Drinking Diaries: Tomatin Whisky Tasting

Yep, more booze. Continuing my 2018 as I mean to go on. This is a rather special occasion though, as I’ve never actually written a blog post about whisky before. So I’m pretty excited, and hope I don’t destroy your confidence in me as a writer and a seasoned drinker. We’ll see how it goes.

While many of you will know that my drink of choice is always gin, I’ve actually started to drink more whisky than anything else these days. ‘I can’t believe it!’ I hear you cry. Well guess what, I’m equally surprised as you are. But I’ve found it to be the perfect evening tipple, and one particular brand that I currently can’t get enough of is Tomatin. So when I found out that Tomatin’s Regional Sales Manager Stan Reid would be hosting a tasting at Magnum Wine Shop, I genuinely couldn’t contain my glee.

Over the course of the evening we tried six whiskies in total, which is a mean feat in itself. I’ll take you through the full range of Tomatin products we sampled, including some rather fancy limited editions. I know, I’m spoiling you.

To kick things off, we dived into the Tomatin 12 Year Bourbon and Sherry (43% ABV) – an ’introductory’ whisky of sorts. This was the most easy drinking whisky of the evening, and certainly the sweetest. As the name suggests, its aged in Bourbon and Sherry casks, producing a distinct expression with notes of apples and sweet spice. There’s a certain indulgent richness in texture, as well as plenty of body that balances with tasting notes of lemon and orange. A well-constructed, sweet whisky that went down an absolute dream.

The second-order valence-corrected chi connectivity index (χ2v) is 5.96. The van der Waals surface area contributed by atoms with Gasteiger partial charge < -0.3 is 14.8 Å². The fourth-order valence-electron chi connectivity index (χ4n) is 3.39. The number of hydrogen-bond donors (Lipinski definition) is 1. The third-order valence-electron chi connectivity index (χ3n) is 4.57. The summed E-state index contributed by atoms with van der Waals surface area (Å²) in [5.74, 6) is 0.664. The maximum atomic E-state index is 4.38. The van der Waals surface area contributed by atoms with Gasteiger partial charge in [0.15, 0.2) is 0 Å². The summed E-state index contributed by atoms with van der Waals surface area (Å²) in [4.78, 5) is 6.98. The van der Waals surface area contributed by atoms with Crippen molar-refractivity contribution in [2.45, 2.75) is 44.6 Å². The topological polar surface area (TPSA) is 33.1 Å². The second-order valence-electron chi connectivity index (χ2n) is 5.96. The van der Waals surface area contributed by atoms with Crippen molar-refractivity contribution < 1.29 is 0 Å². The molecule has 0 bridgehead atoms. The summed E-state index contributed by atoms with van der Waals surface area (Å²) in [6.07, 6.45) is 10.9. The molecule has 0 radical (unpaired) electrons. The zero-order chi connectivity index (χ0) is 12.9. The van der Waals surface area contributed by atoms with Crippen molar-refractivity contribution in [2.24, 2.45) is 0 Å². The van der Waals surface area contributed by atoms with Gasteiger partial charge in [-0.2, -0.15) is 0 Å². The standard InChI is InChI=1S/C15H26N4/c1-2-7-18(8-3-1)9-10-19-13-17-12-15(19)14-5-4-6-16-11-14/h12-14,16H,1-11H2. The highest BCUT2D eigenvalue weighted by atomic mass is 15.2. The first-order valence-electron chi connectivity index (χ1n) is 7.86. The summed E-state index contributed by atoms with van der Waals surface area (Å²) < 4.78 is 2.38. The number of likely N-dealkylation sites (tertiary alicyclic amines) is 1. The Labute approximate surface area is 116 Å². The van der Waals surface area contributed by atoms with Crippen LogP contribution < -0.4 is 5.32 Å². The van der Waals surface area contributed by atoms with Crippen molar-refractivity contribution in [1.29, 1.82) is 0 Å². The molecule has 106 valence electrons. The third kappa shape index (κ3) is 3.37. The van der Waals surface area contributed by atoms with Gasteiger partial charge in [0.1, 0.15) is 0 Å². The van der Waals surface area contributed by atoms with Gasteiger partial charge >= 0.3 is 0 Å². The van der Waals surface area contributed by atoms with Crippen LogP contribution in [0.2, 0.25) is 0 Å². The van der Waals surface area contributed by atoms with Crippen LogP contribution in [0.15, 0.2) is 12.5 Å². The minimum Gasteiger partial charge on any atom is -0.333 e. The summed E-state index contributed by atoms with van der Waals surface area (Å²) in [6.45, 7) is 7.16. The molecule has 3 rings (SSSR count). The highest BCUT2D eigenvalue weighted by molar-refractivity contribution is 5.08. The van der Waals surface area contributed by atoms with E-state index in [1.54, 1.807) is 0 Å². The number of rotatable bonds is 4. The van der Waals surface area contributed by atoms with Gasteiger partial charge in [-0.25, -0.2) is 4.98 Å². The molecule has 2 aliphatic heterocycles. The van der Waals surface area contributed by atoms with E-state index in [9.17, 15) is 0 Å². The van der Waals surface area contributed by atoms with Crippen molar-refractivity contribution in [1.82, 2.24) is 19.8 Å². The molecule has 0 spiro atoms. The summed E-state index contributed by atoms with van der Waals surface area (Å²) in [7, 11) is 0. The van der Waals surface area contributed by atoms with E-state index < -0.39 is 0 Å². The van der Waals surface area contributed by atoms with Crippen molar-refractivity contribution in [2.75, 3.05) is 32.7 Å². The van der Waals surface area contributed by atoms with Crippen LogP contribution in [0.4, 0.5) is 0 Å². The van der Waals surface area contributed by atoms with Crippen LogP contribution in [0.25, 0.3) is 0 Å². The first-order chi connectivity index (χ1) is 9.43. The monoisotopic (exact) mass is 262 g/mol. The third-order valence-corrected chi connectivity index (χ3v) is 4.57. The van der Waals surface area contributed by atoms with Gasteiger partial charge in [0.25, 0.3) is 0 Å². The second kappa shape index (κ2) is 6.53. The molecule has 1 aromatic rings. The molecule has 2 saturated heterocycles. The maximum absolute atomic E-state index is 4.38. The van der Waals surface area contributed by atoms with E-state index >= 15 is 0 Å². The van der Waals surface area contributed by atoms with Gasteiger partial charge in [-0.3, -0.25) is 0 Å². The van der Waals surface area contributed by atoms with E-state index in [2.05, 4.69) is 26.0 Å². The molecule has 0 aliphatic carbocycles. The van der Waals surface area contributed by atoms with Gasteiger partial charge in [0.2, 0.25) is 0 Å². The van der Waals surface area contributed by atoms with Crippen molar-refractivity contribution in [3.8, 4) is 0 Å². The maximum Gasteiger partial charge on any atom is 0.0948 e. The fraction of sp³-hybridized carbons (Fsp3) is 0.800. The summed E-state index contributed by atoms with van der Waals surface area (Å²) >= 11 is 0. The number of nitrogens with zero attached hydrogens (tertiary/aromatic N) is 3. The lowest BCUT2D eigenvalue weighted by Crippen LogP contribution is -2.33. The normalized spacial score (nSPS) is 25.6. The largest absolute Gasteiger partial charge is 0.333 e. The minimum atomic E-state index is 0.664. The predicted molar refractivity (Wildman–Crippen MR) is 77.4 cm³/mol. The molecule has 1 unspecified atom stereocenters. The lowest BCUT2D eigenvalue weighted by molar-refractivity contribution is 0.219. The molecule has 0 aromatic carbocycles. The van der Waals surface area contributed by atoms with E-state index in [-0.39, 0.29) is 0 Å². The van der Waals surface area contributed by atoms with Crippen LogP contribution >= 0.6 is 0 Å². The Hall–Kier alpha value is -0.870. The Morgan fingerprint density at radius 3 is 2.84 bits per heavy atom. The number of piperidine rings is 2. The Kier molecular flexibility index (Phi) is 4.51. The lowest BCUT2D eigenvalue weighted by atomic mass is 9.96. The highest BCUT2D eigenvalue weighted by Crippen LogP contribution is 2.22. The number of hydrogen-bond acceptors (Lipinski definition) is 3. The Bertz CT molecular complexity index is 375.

We next moved onto Cask Strength Bourbon and Sherry, at a whopping 57.5%. Despite the high percentage, it’s actually much milder than you’d expect-  there’s plenty of soft notes of chocolate, caramel and spice which slowly build up on your palette; the taste then evolves with a rich finish of vanilla, and a slight hint of fudge that lingers on your tongue. You do get the odd prickle of alcohol now and again, but it’s not an unpleasant effect by any means. A solid effort.

14 Year Bourbon and Port (46%) was then on the agenda. As expected, it’s a bold yet sweet whisky, benefitting from its time spent in Tawny port casks. There’s a certain richness and body, with aromas of red berries and honey on the nose. This develops into a rather fruity, almost nutty sensation in taste, with lasting expressions of coffee and oak. This one’s an easy drinker, to the point that you can power through it at quite a pace. You’ve been warned.

Our fourth whisky was a bit of a peaty one- the limited edition ‘Earth’ Refill Hogshead Oak, at 46%. It’s the third edition of Tomatin’s ‘Five Virtues’ series, in which the elements of nature are celebrated. The whole philosophy behind the series was a bit lost on me, but I tell you what, it’s a bloody good whisky regardless. Peat flavours are generally more unusual in whisky (according to Stan) and this is down to the peat-dried malted barley in the refill Hogshead casks. It’s therefore a bit of a first for Tomatin, as they’ve never actually released a peated malt before. This uniqueness is reflected in flavour, which is sweet and smoky in equal measure; it’s a mix of vanilla, burnt heather, black fruits and light smoke. I’ll go as far as describing the taste as reminiscent of bonfire night, and it’s absolutely marvellous. My favourite whisky by a mile.